Veteran-Edwardian-vintage, June 1971

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A section devoted to old-car matters

The VSCC Silverstone Meeting (April 24th)

The opening VSCC race meeting of the year was held on a wet track, and heavy rain for practice and most of the races brought hazards, causing an accident to Cherrett, who was driving the ERA Hanuman II, which damaged it extensively, and Boyce to prang Archdale’s Frazer Nash on race morning, so that he went to hospital with a strained back; the inadvertently manxed non-vintage body of this automobile was then seen to consist of glassious fibres.

The cold weather was troubling Edmondson’s beautifully rebuilt ex-Bellevue MG Midget, which wouldn’t run properly on the considerable methanol fuel content specified by Wilky Wilkinson, and Waller was being towed about the Paddock in the immaculate monoposto Alfa Romeo, which had damp in its engine—he was wearing a splendidly period linen helmet; what a pity crash-hats are compulsory, in this welfare age when heads are considered more important than when the Alfa was new!

After the winter it is interesting to see whether any “fresh” old cars appear. The Hon. Patrick Lindsay was present but his Multi-Union wasn’t, but Corner had his ex-Mays’ 1936 2-litre ERA R4D out for the first time, a bit twitchy in the wet, and Moffatt his 1934 ERA, rebuilt to commendably original specification since being brought back from S. Africa some six years ago.

The Vauxhall Villiers and Schellenberg’s Barnato-Hassan were again non-starters, but the Brooklands atmosphere was enhanced by the presence of F. P. Morley’s slim and sketchy Pacey Hassan and Russ-Turner’s ex-Birkin blower 4 1/2 Bentley, the latter now with the crimson single-seater body and larger wheels back in place, which removes any past criticisms we have made of the car which, as it was afterwards fitted with mudguards and presumably driven home, is a most commendable and courageous effort on Rusty’s part, the long red car reminding me of seeing it lift the Brooklands’ lap record to over 137 m.p.h.

Morley also had the battery-started 24-litre Sunbeam-Napier out again, and actually got into top gear on the rain-soaked track. The back axle casing has been strengthened and a 3-to-1 ratio is now used, in conjunction with a step-up gear behind the pre-selector gearbox. The car starts in a series of hops, being difficult to coax off the grid, but the mis-firing sounds are simply pop-backs from the 24-stub exhausts, and it is most impressive in action.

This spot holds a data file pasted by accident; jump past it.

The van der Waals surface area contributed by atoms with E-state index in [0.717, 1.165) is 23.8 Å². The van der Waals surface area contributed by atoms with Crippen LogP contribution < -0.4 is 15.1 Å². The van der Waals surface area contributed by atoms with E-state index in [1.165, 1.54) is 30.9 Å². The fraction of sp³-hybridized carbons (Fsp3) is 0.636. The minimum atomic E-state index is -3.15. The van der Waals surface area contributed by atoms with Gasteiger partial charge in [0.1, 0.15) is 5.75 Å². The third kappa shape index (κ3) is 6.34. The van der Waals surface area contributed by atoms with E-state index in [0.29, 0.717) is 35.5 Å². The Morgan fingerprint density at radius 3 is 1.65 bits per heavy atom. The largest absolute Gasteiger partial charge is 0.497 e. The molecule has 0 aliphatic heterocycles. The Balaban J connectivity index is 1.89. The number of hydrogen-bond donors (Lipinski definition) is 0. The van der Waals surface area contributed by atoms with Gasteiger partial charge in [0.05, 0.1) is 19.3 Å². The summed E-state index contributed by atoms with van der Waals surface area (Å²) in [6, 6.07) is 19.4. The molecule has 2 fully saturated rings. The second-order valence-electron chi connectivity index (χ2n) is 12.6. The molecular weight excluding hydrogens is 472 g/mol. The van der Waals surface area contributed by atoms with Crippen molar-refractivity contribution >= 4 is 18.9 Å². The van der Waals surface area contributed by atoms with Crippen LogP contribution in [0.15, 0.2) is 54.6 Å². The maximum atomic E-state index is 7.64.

Another splendid sight was that of three blue Lago-Talbots, all able to last a 15-lap race. In the past these cars have made desultory appearances. But here were a trio of them going well, Pilkington’s 1948/51 car staying ahead of the other two without apparent effort, although it was somewhat unadhesive approaching Woodcote corner. The beautifully turned-out 1949 ex-Chiron car of the Hon. Alan Clark was driven with great spirit by F.1 driver Mike Beuttler, who took Woodcote with much arm-play, pressing past several other cars on the inside approach on one occasion. Bob Roberts’ 1951 version, once driven by Etancelin, Rosier and Fangio, was considerably slower in the hands of Bill Morris. It may be a matter of final-drive ratios. Another newcomer which went remarkably well was Renwick’s 1950 1 1/2-litre Gordini, which finished with its engine as clean as when it started.

Peter Moore’s daughter Allison drove sensibly, increasing her speed each lap, in her father’s blown Ulster Austin, but carried a severe handicap, and one of those fun cars which jolly up VSCC races was Whittaker’s wooden-wheeled 1928 Chrysler, now sporting twin horizontal SUs with ram pipes, mingled with two three-branch exhaust manifolds. Doug Bianchi’s son raced a 1931 Alvis Silver Eagle single-seater evolved from a saloon. Cameron Miller made one of his rare appearances, but his 1922 GP Sunbeam was soon eliminated through dirt in the fuel, presumably from its ancient fuel tank.